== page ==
“That’s what I loved about this character when I signed on,” he replies with enthusiasm. “You start out with a guy who seemingly is a very cynical, dark, evil man, if you will, and then they told me what his journey would be, and I found it fascinating. Even with the first scene, he does something so horrible and then says, ‘The things I do for love.’ That is his motivation.” I mention that his sister, Cersei, whom he is reunited with in Season Four, seems rather unlovable. Plus she seems to be developing a drinking problem with all those endless goblets of red wine. Coster-Waldau laughs, “I think so too. Jaime does ask, ‘Why did the gods make me love such a hateful woman?’ It’s interesting because so far she hasn’t shown many redeeming qualities. Mind you, clearly she hasn’t had an easy life.” The opportunity to dissect and discuss the show’s characters as if they actually exist is hugely fun and engaging. “That’s what’s great about the show,” he agrees. “It’s not the dragons. You are curious about what happens to these people.”
I sense he enjoys depicting these bad boys. “You are trying to find some kind of truth; whether the character is good or bad doesn’t matter. It’s about finding those moments where hopefully the audience will be able to connect and identify. Villains are so much fun to watch because they do the unexpected, and we all sometimes wish we could let loose. I remember reading Donald Duck when I was young, and there was that little red devil that would pop into his mind, urging him on. We all have that. We rein ourselves in all the time.”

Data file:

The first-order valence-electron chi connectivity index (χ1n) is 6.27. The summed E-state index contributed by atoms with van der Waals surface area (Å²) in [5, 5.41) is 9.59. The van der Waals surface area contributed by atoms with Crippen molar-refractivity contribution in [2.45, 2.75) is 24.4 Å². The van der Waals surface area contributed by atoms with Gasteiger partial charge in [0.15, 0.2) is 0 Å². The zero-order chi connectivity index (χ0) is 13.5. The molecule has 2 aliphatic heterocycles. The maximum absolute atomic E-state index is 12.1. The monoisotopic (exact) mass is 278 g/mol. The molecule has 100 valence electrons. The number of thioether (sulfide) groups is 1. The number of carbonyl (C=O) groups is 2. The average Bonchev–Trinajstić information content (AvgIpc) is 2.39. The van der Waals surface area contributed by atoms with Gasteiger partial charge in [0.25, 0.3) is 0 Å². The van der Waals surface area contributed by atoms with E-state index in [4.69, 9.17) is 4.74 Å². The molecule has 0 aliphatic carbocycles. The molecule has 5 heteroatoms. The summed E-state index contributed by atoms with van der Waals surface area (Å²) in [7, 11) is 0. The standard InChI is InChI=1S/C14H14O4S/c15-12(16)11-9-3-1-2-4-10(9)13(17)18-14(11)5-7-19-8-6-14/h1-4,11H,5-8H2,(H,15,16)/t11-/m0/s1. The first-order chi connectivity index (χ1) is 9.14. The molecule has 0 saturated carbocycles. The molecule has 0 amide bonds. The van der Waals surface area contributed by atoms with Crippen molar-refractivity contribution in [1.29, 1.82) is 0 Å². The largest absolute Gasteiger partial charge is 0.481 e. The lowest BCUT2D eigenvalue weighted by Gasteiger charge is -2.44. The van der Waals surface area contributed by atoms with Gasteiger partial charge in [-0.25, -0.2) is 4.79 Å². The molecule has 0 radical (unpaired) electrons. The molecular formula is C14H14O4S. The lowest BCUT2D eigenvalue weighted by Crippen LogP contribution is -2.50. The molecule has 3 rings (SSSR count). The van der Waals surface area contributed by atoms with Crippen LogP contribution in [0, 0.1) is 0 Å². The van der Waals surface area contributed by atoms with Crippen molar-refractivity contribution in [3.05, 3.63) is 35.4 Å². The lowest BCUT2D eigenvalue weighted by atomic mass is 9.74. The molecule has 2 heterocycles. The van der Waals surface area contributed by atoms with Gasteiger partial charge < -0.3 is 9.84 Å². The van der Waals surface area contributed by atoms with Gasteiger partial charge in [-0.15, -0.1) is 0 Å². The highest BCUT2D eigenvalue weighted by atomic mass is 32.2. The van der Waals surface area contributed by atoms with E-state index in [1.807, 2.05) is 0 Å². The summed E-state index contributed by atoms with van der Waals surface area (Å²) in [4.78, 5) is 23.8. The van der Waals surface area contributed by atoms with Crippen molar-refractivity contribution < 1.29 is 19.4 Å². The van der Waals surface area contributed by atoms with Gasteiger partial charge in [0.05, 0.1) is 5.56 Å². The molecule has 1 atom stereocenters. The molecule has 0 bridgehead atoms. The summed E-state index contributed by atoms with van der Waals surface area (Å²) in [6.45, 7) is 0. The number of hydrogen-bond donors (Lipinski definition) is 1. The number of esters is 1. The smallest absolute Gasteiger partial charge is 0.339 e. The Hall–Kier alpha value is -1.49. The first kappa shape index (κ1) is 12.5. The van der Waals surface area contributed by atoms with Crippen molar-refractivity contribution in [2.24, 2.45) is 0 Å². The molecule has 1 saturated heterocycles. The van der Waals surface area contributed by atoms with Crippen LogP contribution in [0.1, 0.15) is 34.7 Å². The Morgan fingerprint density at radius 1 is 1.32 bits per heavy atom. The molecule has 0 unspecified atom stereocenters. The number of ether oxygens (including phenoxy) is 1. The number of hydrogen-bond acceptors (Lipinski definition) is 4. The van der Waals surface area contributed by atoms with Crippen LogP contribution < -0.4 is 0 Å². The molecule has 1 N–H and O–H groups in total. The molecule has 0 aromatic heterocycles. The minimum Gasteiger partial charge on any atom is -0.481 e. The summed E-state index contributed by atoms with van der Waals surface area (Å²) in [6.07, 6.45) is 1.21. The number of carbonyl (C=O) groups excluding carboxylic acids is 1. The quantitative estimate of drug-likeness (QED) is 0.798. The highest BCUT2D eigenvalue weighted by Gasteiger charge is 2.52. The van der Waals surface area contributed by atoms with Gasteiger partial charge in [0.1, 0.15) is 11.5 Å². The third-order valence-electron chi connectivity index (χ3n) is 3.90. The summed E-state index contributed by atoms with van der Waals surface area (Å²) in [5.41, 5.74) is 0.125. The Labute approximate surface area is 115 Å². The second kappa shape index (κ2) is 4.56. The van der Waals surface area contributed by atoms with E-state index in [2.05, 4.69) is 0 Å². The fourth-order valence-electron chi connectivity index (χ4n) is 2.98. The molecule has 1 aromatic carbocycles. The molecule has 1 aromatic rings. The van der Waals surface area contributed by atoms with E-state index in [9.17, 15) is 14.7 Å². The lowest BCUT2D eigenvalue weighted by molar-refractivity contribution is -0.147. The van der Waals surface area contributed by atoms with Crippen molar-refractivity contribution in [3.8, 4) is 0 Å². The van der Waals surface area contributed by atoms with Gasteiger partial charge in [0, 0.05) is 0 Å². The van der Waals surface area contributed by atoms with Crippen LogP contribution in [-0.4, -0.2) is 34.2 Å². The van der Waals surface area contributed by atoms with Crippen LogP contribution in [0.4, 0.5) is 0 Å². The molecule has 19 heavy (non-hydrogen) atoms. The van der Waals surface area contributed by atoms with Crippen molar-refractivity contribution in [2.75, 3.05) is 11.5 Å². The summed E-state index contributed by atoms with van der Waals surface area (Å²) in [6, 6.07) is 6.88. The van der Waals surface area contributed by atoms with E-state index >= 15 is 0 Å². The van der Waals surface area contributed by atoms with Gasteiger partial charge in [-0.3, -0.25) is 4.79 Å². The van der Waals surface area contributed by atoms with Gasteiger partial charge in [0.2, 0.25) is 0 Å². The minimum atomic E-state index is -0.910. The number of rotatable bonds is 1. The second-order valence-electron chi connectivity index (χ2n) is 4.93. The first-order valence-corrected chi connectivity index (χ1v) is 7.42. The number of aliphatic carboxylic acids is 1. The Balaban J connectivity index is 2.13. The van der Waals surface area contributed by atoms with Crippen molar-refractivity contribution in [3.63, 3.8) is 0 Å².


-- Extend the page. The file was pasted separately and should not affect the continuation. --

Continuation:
So is it this inner moral battle, this darkness underneath the alpha male exterior, that has contributed to his sex symbol status? “I don’t know, but it tells us a lot about women, doesn’t it?” he grins.
He’s currently on location in Sydney working on Alex Proyas’s new action adventure Gods of Egypt, where he plays the mythological god Horus, costarring alongside Gerard Butler and Geoffrey Rush.
Here, he’s stayed low-key and largely unspotted by the paparazzi, waiting for the arrival of his wife, Nukaka, an actress and singer from Greenland whom he married in 1998, and their two daughters, 10 and 14, from their home in Denmark. He is far more interested in discussing the potential perils of Australian wildlife and whether or not he should even show his girls the chart he has of poisonous arachnids. “The Kingslayer” is, like most people, frightened of Huntsman spiders. “Guys that think they have to be manly or butch, tough, all those things, they bore me. To have a sense of humor is the most important thing. I don’t think you should take yourself too seriously, especially with what we [actors] do. There is so much incentive to do just that. You need to fight against it or it will mess you up.” I wrap our conversation by asking if “Game of Thrones,” and the presumably unexpected fame that has ensued, has changed his life.
“Everything changes your life, doesn’t it? But at the core, you hope that you don’t change.”
Read full interview at SOURCE